I had that track, “Year of the Dog”, and thought “It would be nice to get someone to sing on it”. We were recording in LA and I was like “Let’s ask Matt if he’s around and not on tour, maybe he’d be up for it” and he said “Yeah sure”, and he just drove down to the studio. We went into the vocal both for something like twenty minutes.
Simon: Not even that, it was like five minutes and he just knocked it out (laugh).
Lachlan: He did two takes, that was it (laugh).
Shane: He is such a nice guy, such a friendly guy, and he was just up for it so for us it was just a really nice thing to do.
But you have opened up for more collaborative work lately, for example “Front Row Hustle” with Briggs, Jesswar and Trials. I also heard that Ecca Vandal is involved at “Positive Rising Pt.2”. Is that an avenue you started to explore a little bit more now?
Shane: I think so because it’s a really nice thing to do, especially these days because it’s a) nice to work on a piece of music together with someone you usually don’t work with and then b) it’s also nice for fans of both artists, like fans of DZ and fans of Ecca to listen to a song and be like “Oh, I really like Ecca but I don’t know much about DZ”, so doing that crossover is really good. The more stuff like that we can do the better.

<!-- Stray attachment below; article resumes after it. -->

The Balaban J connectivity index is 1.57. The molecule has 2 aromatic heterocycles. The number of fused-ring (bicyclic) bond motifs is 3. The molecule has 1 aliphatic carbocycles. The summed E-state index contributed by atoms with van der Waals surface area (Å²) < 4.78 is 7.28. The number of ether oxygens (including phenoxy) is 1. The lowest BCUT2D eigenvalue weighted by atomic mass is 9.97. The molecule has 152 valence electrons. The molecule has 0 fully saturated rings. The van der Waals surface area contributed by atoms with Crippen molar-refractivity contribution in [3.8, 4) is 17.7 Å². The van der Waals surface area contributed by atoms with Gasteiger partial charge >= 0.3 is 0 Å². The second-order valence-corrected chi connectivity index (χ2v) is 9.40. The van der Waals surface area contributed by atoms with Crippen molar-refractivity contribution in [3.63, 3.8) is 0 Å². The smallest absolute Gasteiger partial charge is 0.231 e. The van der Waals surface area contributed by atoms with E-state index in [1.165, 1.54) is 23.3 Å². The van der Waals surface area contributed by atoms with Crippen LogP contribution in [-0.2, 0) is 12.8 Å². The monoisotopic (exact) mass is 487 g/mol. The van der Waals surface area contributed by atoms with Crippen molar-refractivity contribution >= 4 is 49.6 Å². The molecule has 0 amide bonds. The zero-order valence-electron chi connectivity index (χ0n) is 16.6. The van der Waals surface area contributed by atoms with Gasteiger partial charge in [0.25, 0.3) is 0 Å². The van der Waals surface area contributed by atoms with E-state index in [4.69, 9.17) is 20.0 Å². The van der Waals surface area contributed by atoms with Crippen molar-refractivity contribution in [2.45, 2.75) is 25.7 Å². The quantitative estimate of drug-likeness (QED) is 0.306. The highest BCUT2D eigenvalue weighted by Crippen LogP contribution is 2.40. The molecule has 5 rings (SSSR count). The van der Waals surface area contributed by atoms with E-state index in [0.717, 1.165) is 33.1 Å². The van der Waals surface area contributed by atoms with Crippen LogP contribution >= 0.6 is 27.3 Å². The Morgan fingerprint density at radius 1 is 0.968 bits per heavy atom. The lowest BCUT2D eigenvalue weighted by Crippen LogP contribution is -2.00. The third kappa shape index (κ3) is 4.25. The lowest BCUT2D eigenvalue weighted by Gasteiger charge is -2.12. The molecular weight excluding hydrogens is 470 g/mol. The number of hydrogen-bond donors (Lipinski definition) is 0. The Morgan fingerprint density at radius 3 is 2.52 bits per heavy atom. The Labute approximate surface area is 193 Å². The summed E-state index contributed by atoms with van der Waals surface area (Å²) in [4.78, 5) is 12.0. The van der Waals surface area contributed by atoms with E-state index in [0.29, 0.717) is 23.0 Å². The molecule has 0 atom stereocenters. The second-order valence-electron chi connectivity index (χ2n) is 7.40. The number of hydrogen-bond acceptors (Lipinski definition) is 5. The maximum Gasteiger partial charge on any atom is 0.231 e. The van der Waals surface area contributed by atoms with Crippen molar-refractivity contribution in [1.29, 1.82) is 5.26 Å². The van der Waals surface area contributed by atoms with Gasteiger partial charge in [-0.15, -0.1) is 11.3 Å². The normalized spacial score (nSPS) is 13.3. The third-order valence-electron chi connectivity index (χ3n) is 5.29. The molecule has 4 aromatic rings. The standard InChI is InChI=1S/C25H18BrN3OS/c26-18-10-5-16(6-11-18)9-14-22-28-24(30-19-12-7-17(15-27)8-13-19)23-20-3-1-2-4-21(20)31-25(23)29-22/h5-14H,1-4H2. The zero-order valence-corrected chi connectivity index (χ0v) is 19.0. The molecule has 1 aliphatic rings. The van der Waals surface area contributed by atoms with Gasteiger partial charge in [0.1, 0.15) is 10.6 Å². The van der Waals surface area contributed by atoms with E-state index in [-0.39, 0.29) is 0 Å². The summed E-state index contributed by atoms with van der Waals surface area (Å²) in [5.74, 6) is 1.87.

We do writing sessions in Australia quite often now and trying to work with different people like electronic artists, different punk artists and rock artists. Someone just goes “You want to do a writing today with this person”. Sure, what’s the worst that can happen? We just go in there and write a song or a couple of songs.